Balancing family life with business
Family life versus business life? No, it needn’t be a competition. In my experience, it’s possible to have both; it’s possible to achieve balance. Of course everyone’s circumstances are different, but I know that — like me — most business people will worry about how to get balance in their lives, and whether or not they’ve got it right.
I am fortunate to have an understanding wife. We got together when we were 21, and since learning at 27 that we were soon to have our first, unplanned, child we’ve worked hard to structure our life around our family. There have been challenges. We had to sell our first house to fund our first Goodness Gracious cafe, and by the time it opened we had a second child. Along the way we — again, like most people — have suffered personal tragedies (the deaths of my mother and friends).
Successfully balancing my business and personal lives has itself taken work. I’m happy to share the lessons I’ve learned.
The importance of setting values
Clear goals are one thing. Clear values are another. It’s important to seek success in business (both failure and success can certainly affect family life), but if you value things other than business success, this will necessarily involve redirecting part of your focus onto what else is important.
In my case, the loss of friends and loved ones helped me to decide what was truly important to me. In other words, to establish my values. While I definitely want to be successful in business, I don’t seek, or value, super wealth. But I do value meaningful relationships with my daughters, and I do put value on their being able to grow up in a close and loving family.
I’m not suggesting everyone else’s values will align with mine. What I do suggest is that it’s important to set values, and to live up to them.
The importance of being time-fluid
When it comes to carefully dividing my time between my working life and my family life, I have a solution: I don’t! Let me explain: I regard my working life and my family life as just one life. Hospitality has long involved working irregular days and varied hours, but many other industries have also moved on from the nine-to-five workday.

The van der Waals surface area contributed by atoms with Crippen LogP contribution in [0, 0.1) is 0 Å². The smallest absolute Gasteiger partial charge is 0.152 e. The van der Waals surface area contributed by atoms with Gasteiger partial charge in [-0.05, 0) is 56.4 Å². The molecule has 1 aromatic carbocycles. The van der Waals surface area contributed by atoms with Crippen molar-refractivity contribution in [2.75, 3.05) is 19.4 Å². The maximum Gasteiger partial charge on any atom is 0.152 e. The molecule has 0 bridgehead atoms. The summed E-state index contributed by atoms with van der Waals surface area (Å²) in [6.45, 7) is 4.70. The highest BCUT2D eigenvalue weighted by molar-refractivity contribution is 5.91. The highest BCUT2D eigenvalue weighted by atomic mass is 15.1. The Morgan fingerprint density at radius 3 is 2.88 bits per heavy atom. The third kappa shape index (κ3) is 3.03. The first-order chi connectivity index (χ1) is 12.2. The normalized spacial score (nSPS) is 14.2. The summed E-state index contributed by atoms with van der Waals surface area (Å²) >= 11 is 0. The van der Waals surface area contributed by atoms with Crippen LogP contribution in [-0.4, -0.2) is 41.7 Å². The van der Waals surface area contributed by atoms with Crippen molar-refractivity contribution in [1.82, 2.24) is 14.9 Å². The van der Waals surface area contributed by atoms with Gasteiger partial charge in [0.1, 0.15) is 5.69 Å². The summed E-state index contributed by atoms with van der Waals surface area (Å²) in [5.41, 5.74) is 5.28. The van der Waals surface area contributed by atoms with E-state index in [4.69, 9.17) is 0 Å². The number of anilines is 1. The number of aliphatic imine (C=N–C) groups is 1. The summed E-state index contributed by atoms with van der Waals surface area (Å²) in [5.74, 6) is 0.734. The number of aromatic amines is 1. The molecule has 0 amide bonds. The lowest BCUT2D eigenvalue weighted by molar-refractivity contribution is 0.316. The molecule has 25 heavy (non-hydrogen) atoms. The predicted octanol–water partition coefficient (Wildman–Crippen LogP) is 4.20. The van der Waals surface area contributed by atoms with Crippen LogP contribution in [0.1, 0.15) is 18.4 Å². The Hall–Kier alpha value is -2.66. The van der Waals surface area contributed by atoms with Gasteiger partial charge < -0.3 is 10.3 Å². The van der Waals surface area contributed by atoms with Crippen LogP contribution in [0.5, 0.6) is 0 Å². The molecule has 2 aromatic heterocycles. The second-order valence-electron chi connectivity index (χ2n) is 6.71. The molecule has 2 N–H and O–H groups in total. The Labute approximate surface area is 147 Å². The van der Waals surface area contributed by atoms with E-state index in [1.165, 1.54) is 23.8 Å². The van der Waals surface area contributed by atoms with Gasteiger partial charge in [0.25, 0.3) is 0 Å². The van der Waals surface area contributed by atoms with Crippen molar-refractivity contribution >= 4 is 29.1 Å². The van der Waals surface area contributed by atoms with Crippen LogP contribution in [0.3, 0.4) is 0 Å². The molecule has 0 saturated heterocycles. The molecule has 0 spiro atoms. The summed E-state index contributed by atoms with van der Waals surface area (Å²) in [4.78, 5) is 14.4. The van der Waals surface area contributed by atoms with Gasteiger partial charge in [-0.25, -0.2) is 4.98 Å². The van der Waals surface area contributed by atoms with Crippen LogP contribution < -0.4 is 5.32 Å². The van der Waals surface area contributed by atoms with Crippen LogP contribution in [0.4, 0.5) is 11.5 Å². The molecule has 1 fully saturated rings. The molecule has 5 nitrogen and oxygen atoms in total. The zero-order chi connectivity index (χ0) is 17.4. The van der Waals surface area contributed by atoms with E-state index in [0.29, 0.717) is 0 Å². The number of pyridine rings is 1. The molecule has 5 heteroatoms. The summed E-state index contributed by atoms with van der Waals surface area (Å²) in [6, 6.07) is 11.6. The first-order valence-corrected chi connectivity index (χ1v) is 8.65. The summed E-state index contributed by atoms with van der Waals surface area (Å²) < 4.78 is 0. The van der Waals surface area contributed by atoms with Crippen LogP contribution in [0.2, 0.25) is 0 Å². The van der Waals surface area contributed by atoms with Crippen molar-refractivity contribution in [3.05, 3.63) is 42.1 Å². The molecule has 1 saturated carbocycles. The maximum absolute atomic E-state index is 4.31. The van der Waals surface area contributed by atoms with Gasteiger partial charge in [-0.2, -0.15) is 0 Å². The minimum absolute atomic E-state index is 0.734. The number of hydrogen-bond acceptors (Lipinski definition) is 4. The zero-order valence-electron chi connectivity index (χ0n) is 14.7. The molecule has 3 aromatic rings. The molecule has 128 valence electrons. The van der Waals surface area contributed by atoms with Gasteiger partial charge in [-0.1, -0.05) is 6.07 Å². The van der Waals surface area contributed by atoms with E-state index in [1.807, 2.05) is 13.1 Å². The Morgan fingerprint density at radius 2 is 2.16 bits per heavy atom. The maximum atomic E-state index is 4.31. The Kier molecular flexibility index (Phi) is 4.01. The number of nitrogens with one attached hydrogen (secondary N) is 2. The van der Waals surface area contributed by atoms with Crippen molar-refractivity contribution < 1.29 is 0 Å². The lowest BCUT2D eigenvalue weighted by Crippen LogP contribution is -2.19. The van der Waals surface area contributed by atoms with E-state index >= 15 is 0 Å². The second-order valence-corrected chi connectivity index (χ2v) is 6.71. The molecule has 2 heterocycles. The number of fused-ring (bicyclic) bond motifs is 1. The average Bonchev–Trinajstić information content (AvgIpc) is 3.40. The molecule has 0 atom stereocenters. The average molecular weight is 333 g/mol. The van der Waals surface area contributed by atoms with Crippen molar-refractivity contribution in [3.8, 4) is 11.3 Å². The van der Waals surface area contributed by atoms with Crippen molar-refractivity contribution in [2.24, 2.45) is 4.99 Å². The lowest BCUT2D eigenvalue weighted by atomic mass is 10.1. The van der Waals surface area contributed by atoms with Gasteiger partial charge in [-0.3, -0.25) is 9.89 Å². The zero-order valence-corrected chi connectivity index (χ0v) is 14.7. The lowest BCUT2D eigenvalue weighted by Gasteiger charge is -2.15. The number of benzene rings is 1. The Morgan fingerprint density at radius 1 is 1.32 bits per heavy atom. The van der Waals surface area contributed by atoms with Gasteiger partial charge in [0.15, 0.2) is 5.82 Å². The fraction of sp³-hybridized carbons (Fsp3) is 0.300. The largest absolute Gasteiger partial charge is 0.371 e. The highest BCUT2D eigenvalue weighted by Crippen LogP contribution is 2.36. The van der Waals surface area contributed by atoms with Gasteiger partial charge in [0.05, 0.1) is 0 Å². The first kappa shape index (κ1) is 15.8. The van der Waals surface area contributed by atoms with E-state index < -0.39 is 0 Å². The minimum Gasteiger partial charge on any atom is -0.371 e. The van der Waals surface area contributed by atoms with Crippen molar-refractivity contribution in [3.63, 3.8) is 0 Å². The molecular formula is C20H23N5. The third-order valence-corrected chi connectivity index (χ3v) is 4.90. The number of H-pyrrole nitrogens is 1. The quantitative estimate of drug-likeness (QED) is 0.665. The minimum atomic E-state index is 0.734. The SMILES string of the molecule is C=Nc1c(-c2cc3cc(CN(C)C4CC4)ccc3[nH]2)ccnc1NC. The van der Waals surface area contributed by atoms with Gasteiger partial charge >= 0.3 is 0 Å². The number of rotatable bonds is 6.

So I don’t regard myself as having a set workday. I simply have a day, about 16 hours, and I alternate fluidly between my business life and my family life. One day I might work five hours — spend two hours with family — work again for four hours — have two more hours with family — then do three hours’ more work before bed. And the next day will be entirely different! I acknowledge it won’t work for everyone, but it works for me.
But, despite the fluidity, what won’t change is the proportion of my time I currently give my business. My family’s life depends on it!
The importance of communication
In business, communication is most important when it may seem least convenient. That’s been my experience anyway. Whenever my business has been under unusual pressure, my natural reaction has been to put all my focus on the task at hand — in effect, to block my family out until the problem is solved.
What I’ve learned is the importance of remembering my values and therefore overcoming that natural reaction. I’ve learned the benefits of discussing the issues/pressures with my family, and seeking solutions together. I admit it’s sometimes easier said than done — but it’s always well worth doing!
The importance of no regrets
When I look back on my life (so far — it’s far from over!) I try not to regret decisions made. Every choice I made helped me reach the point I’m at now.
As Steve Jobs apparently believed, we can only make individual decisions in the hope they’ll all prove logical in retrospect: “You can’t connect the dots looking forward,” he said, “you can only connect them looking backwards. So you have to trust that the dots will somehow connect in your future. You have to trust in something — your gut, destiny, life, karma, whatever.”
When I look back, I can trace how life’s experiences (good and bad) and choices made (wisely and, occasionally, unwisely!) have shaped my life today. And I’m happy to say I’m probably happier with that life than I’ve ever been.
That’s family life and business life!
Originally published at https://www.linkedin.com.